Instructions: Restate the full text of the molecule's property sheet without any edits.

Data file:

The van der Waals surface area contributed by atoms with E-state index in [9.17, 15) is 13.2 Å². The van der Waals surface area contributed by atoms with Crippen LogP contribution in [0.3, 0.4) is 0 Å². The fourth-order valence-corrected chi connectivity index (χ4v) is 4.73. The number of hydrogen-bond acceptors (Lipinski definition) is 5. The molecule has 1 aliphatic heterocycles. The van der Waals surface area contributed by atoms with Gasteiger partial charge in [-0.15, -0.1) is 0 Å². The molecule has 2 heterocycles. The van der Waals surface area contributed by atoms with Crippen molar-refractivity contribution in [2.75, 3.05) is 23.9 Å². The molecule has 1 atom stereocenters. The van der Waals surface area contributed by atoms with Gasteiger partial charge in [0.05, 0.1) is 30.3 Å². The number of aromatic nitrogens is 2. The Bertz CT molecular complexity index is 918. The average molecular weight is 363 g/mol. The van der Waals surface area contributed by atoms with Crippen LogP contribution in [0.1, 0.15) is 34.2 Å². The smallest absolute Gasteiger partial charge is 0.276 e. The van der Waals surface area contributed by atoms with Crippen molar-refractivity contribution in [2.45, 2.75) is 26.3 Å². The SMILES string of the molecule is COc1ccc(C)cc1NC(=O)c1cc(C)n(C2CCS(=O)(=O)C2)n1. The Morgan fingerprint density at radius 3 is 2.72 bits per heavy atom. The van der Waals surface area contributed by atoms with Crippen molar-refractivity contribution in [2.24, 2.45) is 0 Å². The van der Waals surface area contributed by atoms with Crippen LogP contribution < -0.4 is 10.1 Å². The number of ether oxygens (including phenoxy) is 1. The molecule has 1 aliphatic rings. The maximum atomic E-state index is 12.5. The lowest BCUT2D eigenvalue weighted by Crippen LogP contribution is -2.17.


The van der Waals surface area contributed by atoms with E-state index in [9.17, 15) is 13.2 Å². The van der Waals surface area contributed by atoms with Crippen LogP contribution in [0.3, 0.4) is 0 Å². The fourth-order valence-corrected chi connectivity index (χ4v) is 4.73. The number of hydrogen-bond acceptors (Lipinski definition) is 5. The molecule has 1 aliphatic heterocycles. The van der Waals surface area contributed by atoms with Gasteiger partial charge in [-0.15, -0.1) is 0 Å². The molecule has 2 heterocycles. The van der Waals surface area contributed by atoms with Crippen molar-refractivity contribution in [2.75, 3.05) is 23.9 Å². The molecule has 1 atom stereocenters. The van der Waals surface area contributed by atoms with Gasteiger partial charge in [0.05, 0.1) is 30.3 Å². The number of aromatic nitrogens is 2. The Bertz CT molecular complexity index is 918. The average molecular weight is 363 g/mol. The van der Waals surface area contributed by atoms with Crippen LogP contribution in [0.1, 0.15) is 34.2 Å². The smallest absolute Gasteiger partial charge is 0.276 e. The van der Waals surface area contributed by atoms with Crippen molar-refractivity contribution in [2.45, 2.75) is 26.3 Å². The SMILES string of the molecule is COc1ccc(C)cc1NC(=O)c1cc(C)n(C2CCS(=O)(=O)C2)n1. The Morgan fingerprint density at radius 3 is 2.72 bits per heavy atom. The van der Waals surface area contributed by atoms with Crippen molar-refractivity contribution in [2.24, 2.45) is 0 Å². The van der Waals surface area contributed by atoms with Crippen LogP contribution < -0.4 is 10.1 Å². The number of ether oxygens (including phenoxy) is 1. The molecule has 1 aliphatic rings. The maximum atomic E-state index is 12.5. The lowest BCUT2D eigenvalue weighted by Crippen LogP contribution is -2.17.